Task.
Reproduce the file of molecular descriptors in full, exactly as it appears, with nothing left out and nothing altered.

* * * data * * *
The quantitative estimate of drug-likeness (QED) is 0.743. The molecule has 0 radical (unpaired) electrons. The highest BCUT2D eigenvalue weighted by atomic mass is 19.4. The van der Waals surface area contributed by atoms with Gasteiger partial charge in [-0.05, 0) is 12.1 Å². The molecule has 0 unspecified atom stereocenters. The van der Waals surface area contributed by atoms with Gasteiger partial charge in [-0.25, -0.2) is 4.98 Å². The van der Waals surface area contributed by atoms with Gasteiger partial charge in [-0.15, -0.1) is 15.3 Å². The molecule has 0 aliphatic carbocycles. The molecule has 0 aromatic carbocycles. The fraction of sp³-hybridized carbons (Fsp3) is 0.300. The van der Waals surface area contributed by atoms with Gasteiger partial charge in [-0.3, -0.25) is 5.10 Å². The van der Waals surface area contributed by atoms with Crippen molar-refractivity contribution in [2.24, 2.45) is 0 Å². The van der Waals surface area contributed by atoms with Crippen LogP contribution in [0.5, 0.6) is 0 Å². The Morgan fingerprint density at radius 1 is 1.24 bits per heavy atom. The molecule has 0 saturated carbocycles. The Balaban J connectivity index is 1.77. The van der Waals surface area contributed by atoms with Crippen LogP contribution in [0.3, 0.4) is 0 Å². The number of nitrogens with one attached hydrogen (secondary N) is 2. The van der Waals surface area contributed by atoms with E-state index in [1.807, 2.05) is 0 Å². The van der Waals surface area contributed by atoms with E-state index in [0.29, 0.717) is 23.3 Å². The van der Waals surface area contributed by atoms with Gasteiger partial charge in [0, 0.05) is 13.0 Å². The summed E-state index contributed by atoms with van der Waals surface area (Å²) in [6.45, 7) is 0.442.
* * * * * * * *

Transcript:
The quantitative estimate of drug-likeness (QED) is 0.743. The molecule has 0 radical (unpaired) electrons. The highest BCUT2D eigenvalue weighted by atomic mass is 19.4. The van der Waals surface area contributed by atoms with Gasteiger partial charge in [-0.05, 0) is 12.1 Å². The molecule has 0 unspecified atom stereocenters. The van der Waals surface area contributed by atoms with Gasteiger partial charge in [-0.25, -0.2) is 4.98 Å². The van der Waals surface area contributed by atoms with Gasteiger partial charge in [-0.15, -0.1) is 15.3 Å². The molecule has 0 aliphatic carbocycles. The molecule has 0 aromatic carbocycles. The fraction of sp³-hybridized carbons (Fsp3) is 0.300. The van der Waals surface area contributed by atoms with Gasteiger partial charge in [-0.3, -0.25) is 5.10 Å². The van der Waals surface area contributed by atoms with Crippen molar-refractivity contribution in [2.24, 2.45) is 0 Å². The van der Waals surface area contributed by atoms with Crippen LogP contribution in [0.5, 0.6) is 0 Å². The Morgan fingerprint density at radius 1 is 1.24 bits per heavy atom. The molecule has 0 saturated carbocycles. The Balaban J connectivity index is 1.77. The van der Waals surface area contributed by atoms with Crippen LogP contribution in [0.3, 0.4) is 0 Å². The number of nitrogens with one attached hydrogen (secondary N) is 2. The van der Waals surface area contributed by atoms with E-state index in [1.807, 2.05) is 0 Å². The van der Waals surface area contributed by atoms with E-state index in [0.29, 0.717) is 23.3 Å². The van der Waals surface area contributed by atoms with Gasteiger partial charge in [0, 0.05) is 13.0 Å². The summed E-state index contributed by atoms with van der Waals surface area (Å²) in [6.45, 7) is 0.442.